Monday, March 30, 2009

Coyote Gulch: To Jacob Hamblin Arch and Back

Friday morning, after a long cold night, we got started hiking about 10:00 a.m. The wind had died down but it was still quite cold, particularly the water. Brad Wright, below, takes pains to cross the stream on a log in an effort to avoid putting his feet in the cold water.

The first real fun part of the stream was a small terraced drop, probably too small to call a waterfall. Cole Carlson, Brad, Seth Haws and Zac Willardsen stand at the top of it.

Pretty soon we encountered the first waterfall. In order to continue up the stream, we needed to find a way around it. This involved climbing up the sandstone-lined bank with some tricky footing. From left to right, Kyle Wright, Zac, Craig Wright, Kevin Wright and Cole climb up the sandstone.

Tyler Puchalski and Scott Foley stand at the top of the first waterfall.

Not too far distant, we encountered the second waterfall, probably the prettiest of the three waterfalls we encountered. This also required a scramble to get around it, and although the scramble was longer than around the first waterfall, it was easier.

Rodney Nelson, Pete Nelson and Brian Hartman stand at the top of the second waterfall, giving perspective on its height.

We encountered a number of seeps (spots where the water comes out of the canyon wall) along the way, but most were not as large as this one below. Usually the seep was accompanied by moss, hanging gardens and discolored rock from the regular flow of water.

The third waterfall was the easiest to get around initially, but had a rock jam behind it.

Craig and Kevin Wright and Chase Renick in front of the third waterfall.

The jumble of rocks behind the third waterfall was greater than when I was last here. Below, Scott Foley jumps between boulders.

The boys continue to make their way through the boulder filled stream area.

We eventually reached Coyote Natural Bridge. The difference between an arch and a natural bridge is that an arch is primarily weather-formed, while a natural bridge is primarily water- formed. The stream flows under the natural bridge and obviously eroded the sandstone to create the natural bridge.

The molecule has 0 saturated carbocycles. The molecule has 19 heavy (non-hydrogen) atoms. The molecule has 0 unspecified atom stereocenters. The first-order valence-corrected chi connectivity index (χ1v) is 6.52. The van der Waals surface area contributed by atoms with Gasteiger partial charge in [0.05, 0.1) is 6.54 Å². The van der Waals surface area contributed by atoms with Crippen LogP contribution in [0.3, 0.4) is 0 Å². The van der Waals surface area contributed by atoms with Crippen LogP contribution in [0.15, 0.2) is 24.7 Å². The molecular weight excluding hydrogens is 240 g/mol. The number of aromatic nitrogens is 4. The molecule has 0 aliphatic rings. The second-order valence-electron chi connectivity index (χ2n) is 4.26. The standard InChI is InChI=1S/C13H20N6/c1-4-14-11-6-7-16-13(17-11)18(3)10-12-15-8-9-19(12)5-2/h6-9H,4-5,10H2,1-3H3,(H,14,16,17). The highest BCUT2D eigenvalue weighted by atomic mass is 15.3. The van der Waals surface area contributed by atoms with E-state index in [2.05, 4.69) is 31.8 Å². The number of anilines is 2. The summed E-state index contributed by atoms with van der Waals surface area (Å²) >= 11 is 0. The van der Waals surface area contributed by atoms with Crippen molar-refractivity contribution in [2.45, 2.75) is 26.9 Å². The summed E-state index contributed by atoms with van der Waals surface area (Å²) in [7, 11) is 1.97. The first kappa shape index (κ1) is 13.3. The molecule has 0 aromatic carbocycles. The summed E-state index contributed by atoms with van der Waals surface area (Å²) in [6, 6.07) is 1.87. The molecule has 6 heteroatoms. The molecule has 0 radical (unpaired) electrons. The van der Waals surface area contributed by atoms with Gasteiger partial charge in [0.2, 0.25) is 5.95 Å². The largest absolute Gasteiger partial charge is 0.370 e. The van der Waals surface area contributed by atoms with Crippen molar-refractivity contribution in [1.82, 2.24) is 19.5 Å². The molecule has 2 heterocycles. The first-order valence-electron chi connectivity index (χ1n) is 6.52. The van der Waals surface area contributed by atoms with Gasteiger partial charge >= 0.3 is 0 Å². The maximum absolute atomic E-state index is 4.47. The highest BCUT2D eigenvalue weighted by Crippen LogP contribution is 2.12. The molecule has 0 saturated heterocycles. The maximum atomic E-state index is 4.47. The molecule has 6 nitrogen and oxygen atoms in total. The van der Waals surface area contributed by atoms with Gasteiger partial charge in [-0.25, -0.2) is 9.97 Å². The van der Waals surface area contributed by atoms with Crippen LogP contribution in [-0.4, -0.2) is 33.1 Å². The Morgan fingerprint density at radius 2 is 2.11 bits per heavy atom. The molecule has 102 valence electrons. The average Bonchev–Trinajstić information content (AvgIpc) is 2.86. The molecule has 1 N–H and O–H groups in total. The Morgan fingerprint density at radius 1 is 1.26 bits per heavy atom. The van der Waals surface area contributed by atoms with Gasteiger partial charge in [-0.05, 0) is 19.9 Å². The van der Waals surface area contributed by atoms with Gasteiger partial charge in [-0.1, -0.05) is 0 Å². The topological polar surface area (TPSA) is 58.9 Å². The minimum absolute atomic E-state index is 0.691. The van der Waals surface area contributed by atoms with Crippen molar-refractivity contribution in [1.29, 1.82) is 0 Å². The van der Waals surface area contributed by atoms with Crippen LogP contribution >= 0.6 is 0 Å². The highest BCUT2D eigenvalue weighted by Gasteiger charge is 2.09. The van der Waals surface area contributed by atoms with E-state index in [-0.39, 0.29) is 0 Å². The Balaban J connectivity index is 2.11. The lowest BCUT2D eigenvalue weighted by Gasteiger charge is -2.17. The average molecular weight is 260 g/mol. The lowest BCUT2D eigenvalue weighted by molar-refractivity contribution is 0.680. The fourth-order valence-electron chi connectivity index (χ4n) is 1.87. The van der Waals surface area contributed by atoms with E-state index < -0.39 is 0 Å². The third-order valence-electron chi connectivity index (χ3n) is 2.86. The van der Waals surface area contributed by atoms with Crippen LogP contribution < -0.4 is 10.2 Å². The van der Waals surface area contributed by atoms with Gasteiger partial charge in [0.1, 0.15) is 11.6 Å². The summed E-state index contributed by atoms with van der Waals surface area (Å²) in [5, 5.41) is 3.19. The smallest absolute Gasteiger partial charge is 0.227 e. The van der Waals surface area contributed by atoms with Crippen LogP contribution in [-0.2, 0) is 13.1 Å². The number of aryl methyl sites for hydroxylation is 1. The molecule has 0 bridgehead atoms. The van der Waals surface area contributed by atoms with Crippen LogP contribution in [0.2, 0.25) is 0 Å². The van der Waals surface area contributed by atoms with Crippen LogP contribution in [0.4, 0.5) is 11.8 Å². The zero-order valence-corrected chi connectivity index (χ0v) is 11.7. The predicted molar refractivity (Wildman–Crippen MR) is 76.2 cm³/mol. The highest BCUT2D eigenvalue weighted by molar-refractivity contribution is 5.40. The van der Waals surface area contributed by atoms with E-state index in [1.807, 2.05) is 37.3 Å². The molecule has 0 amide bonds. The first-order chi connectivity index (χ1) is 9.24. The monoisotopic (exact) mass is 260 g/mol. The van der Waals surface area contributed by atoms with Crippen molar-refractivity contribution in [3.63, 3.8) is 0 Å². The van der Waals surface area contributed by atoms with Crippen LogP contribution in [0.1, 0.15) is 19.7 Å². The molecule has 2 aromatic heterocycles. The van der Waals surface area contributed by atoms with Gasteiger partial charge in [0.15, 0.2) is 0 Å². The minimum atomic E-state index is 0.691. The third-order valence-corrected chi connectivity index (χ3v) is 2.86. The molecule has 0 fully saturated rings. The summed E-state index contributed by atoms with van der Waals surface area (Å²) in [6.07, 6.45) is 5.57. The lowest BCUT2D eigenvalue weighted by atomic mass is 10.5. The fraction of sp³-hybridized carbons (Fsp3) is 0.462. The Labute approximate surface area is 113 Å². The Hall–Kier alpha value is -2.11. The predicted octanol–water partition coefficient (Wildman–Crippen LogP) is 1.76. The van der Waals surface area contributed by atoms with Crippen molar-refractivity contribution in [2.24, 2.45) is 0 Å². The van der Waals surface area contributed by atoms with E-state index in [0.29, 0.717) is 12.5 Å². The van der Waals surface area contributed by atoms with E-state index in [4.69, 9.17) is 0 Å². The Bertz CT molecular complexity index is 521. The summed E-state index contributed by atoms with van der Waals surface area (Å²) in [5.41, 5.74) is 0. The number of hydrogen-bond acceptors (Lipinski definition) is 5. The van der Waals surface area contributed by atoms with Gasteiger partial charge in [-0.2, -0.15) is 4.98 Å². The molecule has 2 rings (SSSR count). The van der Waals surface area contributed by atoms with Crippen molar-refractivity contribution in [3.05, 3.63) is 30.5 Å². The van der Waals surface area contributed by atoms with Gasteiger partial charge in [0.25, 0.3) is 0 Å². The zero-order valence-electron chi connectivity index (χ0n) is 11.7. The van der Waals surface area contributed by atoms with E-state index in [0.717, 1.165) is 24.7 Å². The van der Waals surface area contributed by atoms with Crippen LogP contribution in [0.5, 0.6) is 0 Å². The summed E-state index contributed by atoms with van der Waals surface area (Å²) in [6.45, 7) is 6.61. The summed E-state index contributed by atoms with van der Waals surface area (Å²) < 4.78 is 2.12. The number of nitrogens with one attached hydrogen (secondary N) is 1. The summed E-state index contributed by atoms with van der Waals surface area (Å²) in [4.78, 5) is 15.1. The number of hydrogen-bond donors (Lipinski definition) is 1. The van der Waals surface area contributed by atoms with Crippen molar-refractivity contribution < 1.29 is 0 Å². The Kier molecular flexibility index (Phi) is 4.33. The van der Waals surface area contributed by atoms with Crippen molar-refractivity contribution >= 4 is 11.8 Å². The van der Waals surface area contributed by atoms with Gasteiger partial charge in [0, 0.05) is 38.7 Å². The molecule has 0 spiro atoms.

Below, the group hikes underneath Coyote Natural Bridge, as seen from the other side.

Tyler and Rodney stand above some weirdly eroded sandstone in the streambead where the channeled sandstone creates smaller streamlets.

More interesting erosion of the sandstone is seen below.

The same area, with a closer view of the area near the large boulder, where the water has cut down through the sandstone to make a twisted passageway. Robby and Brian Hartman stand behind.

An even closer look at the water passageway beneath the large boulder.

We finally reached Jacob Hamblin Arch, our destination, about 5 1/2 miles from camp, about 1:15 a.m. Jacob Hamblin was a Mormon missionary with a reputation for fair dealings with the Indians. Jacob Lake, in Arizona, is also named after him. In contrast to Coyote Natural Bridge, the stream does not flow through Hamblin Arch, but rather makes a wide course around it.

The center of the Arch contains a jumble of rocks still much higher than the streambed around it.

To get to the other side of Hamblin Arch takes quite a long walk in a wide loop around it, beneath a very high overhanging wall. At the other side of the Arch, the stream takes another loop, although not nearly as large as the loop around the Arch. The photo below is of the Arch from the other side.

For some perspective on the size of the Arch, look at the picture below to the right side. Pete Nelson and Brian Hartman are sunning themselves on a large boulder and there are some other boys to the right.

The picture below shows the boys in the stream, skipping rocks in the water. Beyond them you can see the stream as it enters its loop around the Arch and the high overhanging sandstone wall that shades the stream during its loop.

On our way back, several of us stopped at a seep just beyond Hamblin Arch for some water. Robby Hartman, below, fills his bottle with fresh water from the seep.

On our way back, at a different seep not too far above camp, we found icicles hanging on the sandstone. This was mid-afternoon. At this point it did not feel cold enough to preserve the ice, but the icicles were in the shade.

Back at camp, after the 10 1/2 mile hike, Kyle, Tyler, Rodney and Scott Zollinger relax in or near the stream.

Brian Hartman and his grandfather, Paul Hartman, make a dinner of mashed potatoes and gravy.

A future post will feature the last day of our trip, including the trek back up through Crack-in-the-Wall and our visit to Peek-a-Boo and Spooky slot canyons.


  1. Wow Dad I'm really jealous - - fantastic pictures! I'm glad to have been there with you before.

  2. Amazing adventure! So was the entire hike close to 21 miles? For the waterfalls you showed, how did you get down them (sorry I missed that)..some you say you went around, but did you have to climb down some? This route looks technical for a newbie to hiking like me!

    1. It has been long enough ago since I did it I'm not familiar with the mileage any longer. I will say that it is some of the most wild and beautiful country in the U.S. and worth whatever it takes to get there. As far as technical, you can find a way to get around or through it.